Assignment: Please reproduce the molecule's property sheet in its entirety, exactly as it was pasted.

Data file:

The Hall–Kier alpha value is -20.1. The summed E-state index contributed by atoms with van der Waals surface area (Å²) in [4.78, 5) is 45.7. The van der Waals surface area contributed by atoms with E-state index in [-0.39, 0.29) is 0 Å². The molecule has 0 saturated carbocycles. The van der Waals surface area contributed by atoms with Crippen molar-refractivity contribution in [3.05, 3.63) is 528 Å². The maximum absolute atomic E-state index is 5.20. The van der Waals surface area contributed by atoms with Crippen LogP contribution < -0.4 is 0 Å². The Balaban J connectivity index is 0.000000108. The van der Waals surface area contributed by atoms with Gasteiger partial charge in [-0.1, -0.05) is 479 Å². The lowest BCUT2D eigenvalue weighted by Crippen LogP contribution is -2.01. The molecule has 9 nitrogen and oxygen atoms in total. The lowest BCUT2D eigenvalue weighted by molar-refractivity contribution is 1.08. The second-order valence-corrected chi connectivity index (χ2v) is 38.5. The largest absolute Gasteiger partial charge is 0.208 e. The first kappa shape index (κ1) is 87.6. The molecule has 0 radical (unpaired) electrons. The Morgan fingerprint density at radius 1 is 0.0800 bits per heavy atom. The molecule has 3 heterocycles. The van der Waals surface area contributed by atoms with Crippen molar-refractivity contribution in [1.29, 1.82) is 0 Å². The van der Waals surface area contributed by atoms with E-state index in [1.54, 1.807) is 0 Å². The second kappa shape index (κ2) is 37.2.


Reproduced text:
The Hall–Kier alpha value is -20.1. The summed E-state index contributed by atoms with van der Waals surface area (Å²) in [4.78, 5) is 45.7. The van der Waals surface area contributed by atoms with E-state index in [-0.39, 0.29) is 0 Å². The molecule has 0 saturated carbocycles. The van der Waals surface area contributed by atoms with Crippen molar-refractivity contribution in [3.05, 3.63) is 528 Å². The maximum absolute atomic E-state index is 5.20. The van der Waals surface area contributed by atoms with Crippen LogP contribution < -0.4 is 0 Å². The Balaban J connectivity index is 0.000000108. The van der Waals surface area contributed by atoms with Gasteiger partial charge in [-0.1, -0.05) is 479 Å². The lowest BCUT2D eigenvalue weighted by Crippen LogP contribution is -2.01. The molecule has 9 nitrogen and oxygen atoms in total. The lowest BCUT2D eigenvalue weighted by molar-refractivity contribution is 1.08. The second-order valence-corrected chi connectivity index (χ2v) is 38.5. The largest absolute Gasteiger partial charge is 0.208 e. The first kappa shape index (κ1) is 87.6. The molecule has 0 radical (unpaired) electrons. The Morgan fingerprint density at radius 1 is 0.0800 bits per heavy atom. The molecule has 3 heterocycles. The van der Waals surface area contributed by atoms with Crippen molar-refractivity contribution in [1.29, 1.82) is 0 Å². The van der Waals surface area contributed by atoms with E-state index in [1.54, 1.807) is 0 Å². The second kappa shape index (κ2) is 37.2.